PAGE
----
DesignByMany recently held a contest seeking a low-cost, low-energy home for New Orleans. The brief requested designs in a shotgun typology and entrants were encouraged to strive to meet Passive House standards. The winners have now been announced and sustainable.TO took top honors, according to Arch Daily. Check out the top five homes, and click through for more detail on each home.
- The death of the McMansion.
- Passivhaus is German for no-brainer.
- Passive House grows beyond the grassroots.
- Builder invests in high performance homes.
- The difference between house and home.
- Why the “light bulb ban” is a good idea.
- Windows key to net-zero performance.
- Where is our environmental vision?
Synergy is a design for an affordable, cold-climate Passive House by Tim Eian of TE Studio, the firm behind the first Passive House in Wisconsin. Eian says Synergy is “a beacon for the 21st century renaissance of residential high-performance design.“ In other words, this is a home for everyone: it’s traditional, comfortable, light-filled, and attainable.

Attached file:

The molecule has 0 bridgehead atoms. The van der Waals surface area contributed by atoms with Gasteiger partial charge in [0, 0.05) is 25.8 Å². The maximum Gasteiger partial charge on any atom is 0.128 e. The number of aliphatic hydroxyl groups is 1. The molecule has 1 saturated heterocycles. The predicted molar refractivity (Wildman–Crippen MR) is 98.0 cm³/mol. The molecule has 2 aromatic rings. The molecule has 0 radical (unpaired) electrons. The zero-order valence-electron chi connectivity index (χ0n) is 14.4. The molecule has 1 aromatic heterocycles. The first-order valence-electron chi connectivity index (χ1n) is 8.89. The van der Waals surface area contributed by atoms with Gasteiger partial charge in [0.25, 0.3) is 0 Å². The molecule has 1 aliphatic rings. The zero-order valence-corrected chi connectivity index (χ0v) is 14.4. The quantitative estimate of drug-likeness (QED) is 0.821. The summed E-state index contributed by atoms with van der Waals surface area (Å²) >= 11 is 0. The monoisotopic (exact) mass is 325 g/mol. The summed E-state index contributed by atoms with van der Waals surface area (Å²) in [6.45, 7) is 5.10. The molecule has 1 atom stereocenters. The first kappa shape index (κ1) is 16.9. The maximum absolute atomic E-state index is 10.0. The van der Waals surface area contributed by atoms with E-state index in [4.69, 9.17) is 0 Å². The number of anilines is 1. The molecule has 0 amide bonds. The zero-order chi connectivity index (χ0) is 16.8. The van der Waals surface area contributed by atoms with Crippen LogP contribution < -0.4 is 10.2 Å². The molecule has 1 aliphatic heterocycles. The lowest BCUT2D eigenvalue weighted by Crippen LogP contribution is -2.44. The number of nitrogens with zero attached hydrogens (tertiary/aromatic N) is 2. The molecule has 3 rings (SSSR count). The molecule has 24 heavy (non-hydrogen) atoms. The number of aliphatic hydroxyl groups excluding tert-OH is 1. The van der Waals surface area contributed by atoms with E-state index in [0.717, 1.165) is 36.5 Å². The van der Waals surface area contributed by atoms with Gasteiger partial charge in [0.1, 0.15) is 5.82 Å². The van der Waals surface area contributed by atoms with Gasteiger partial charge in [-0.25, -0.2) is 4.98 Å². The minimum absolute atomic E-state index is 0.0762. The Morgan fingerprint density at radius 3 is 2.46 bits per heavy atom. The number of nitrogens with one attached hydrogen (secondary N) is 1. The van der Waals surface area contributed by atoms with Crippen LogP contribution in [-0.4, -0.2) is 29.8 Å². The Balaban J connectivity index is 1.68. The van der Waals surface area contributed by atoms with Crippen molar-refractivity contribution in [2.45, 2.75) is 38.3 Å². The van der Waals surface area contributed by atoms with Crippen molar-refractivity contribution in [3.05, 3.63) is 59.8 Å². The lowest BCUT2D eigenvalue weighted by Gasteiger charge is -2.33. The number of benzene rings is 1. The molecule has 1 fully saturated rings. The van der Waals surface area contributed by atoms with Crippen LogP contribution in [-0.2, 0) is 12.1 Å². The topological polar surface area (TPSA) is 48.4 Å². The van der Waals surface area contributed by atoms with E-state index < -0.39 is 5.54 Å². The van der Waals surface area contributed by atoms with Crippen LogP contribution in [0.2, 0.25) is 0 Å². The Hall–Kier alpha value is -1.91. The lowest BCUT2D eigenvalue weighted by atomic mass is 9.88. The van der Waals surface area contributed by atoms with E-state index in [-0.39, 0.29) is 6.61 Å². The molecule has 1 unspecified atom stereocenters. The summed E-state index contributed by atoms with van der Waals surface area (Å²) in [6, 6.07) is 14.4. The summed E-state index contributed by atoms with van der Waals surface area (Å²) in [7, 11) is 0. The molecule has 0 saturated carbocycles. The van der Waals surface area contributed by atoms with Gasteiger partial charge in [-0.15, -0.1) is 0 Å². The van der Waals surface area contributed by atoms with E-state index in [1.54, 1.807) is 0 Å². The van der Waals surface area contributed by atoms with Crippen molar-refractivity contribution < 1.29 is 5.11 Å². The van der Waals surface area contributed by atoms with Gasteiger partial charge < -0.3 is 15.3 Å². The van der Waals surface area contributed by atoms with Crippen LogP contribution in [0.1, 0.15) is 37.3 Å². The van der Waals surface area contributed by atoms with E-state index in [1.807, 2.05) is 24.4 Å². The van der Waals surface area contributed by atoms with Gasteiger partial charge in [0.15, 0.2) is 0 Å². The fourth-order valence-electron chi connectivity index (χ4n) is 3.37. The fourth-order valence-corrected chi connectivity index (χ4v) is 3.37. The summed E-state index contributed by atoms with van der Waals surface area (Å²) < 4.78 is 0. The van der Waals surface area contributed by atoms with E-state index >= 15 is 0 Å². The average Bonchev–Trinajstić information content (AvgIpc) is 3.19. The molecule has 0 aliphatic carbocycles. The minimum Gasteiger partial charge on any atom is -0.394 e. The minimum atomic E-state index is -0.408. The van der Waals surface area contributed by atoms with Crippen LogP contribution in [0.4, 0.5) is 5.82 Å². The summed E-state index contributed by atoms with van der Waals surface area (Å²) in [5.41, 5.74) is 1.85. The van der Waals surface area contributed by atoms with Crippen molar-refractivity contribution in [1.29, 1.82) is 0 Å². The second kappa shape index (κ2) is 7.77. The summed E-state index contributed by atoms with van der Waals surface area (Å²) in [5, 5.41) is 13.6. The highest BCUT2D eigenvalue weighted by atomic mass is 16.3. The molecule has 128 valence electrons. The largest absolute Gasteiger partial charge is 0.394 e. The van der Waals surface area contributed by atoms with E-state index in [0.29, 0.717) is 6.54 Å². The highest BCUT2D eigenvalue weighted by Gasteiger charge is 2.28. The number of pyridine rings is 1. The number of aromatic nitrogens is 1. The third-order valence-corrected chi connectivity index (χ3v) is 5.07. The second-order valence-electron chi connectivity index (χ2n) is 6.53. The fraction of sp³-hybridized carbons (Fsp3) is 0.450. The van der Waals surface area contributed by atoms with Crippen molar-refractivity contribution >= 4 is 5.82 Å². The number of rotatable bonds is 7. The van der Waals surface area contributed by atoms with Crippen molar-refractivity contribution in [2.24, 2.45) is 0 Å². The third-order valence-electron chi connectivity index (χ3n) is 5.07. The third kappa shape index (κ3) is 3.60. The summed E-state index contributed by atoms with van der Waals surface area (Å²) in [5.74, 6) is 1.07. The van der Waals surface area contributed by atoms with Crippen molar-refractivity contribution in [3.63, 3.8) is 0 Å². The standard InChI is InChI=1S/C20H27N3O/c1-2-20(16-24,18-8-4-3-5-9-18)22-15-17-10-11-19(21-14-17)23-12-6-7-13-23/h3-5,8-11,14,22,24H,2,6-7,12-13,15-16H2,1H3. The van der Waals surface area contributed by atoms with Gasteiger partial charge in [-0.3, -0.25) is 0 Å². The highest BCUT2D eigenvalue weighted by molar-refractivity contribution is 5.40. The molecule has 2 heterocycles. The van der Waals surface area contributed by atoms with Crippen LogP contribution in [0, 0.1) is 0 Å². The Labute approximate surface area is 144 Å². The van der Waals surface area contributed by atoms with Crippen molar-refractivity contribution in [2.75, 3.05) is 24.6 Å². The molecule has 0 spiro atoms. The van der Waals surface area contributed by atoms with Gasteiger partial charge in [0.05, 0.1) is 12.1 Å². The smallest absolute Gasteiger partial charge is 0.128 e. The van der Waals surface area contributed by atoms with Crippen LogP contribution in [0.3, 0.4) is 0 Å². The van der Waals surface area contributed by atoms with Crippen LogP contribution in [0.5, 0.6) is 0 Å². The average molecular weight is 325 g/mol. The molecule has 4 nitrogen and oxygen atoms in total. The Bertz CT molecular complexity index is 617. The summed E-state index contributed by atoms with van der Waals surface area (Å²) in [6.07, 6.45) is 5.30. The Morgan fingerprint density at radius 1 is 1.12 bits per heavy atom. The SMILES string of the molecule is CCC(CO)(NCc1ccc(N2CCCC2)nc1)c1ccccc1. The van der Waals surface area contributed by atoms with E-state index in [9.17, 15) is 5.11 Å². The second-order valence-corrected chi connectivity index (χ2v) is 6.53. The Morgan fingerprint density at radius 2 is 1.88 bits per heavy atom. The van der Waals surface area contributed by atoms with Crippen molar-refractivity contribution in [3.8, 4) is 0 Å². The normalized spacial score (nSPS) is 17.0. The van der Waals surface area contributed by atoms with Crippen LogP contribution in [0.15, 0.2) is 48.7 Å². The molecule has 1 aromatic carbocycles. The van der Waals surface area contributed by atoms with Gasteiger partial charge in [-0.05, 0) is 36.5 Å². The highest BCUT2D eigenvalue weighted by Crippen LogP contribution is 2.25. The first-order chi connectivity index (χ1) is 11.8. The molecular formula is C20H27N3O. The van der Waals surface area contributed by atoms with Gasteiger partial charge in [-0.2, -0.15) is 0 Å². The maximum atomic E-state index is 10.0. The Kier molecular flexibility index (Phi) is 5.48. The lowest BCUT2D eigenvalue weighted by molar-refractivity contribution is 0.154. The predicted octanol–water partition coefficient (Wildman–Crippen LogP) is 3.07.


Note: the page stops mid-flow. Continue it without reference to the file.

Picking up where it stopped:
Plumen 001, a designer CFL by Hulger, is now being offered for sale in the U.S. The 120-volt light bulb uses 11 watts, outputs 680 lumens, lasts about 8 years, has a color rendering index of more than 80, and has a color temperature of 2700 Kelvin. It is not dimmable and requires careful cleanup if broken, but that’s how these lights can be. Pre-orders ship on June 1, and each bulb sells for $29.95.
We’ve seen roof tiles that eat smog, but Alcoa Architectural Products is introducing an architectural panel that the company claims can clean itself and the air around it. Reynobond with EcoClean is what it’s called, and it’s a combination of Reynobond, which is a pre-painted, aluminum, coil-coated panel, and EcoClean, a proprietary coating with titanium oxide.